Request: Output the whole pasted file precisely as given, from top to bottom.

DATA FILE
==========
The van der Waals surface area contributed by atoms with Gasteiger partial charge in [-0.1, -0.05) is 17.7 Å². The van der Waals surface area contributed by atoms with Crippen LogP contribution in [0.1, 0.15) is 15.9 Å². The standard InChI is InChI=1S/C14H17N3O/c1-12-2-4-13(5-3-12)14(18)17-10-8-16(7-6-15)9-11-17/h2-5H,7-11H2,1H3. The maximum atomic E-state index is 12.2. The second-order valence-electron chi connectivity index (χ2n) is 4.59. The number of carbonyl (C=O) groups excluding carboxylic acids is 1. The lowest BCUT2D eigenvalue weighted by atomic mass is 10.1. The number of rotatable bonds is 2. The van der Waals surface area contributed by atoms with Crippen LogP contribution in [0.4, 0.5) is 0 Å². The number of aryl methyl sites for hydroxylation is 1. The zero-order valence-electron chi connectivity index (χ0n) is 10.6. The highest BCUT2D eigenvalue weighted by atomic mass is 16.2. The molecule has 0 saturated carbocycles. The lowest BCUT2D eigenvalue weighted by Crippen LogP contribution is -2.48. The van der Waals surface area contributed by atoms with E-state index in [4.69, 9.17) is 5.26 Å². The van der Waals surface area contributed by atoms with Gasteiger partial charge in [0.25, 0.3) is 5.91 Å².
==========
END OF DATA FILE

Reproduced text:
The van der Waals surface area contributed by atoms with Gasteiger partial charge in [-0.1, -0.05) is 17.7 Å². The van der Waals surface area contributed by atoms with Crippen LogP contribution in [0.1, 0.15) is 15.9 Å². The standard InChI is InChI=1S/C14H17N3O/c1-12-2-4-13(5-3-12)14(18)17-10-8-16(7-6-15)9-11-17/h2-5H,7-11H2,1H3. The maximum atomic E-state index is 12.2. The second-order valence-electron chi connectivity index (χ2n) is 4.59. The number of carbonyl (C=O) groups excluding carboxylic acids is 1. The lowest BCUT2D eigenvalue weighted by atomic mass is 10.1. The number of rotatable bonds is 2. The van der Waals surface area contributed by atoms with Crippen LogP contribution in [0.4, 0.5) is 0 Å². The number of aryl methyl sites for hydroxylation is 1. The zero-order valence-electron chi connectivity index (χ0n) is 10.6. The highest BCUT2D eigenvalue weighted by atomic mass is 16.2. The molecule has 0 saturated carbocycles. The lowest BCUT2D eigenvalue weighted by Crippen LogP contribution is -2.48. The van der Waals surface area contributed by atoms with E-state index in [4.69, 9.17) is 5.26 Å². The van der Waals surface area contributed by atoms with Gasteiger partial charge in [0.25, 0.3) is 5.91 Å².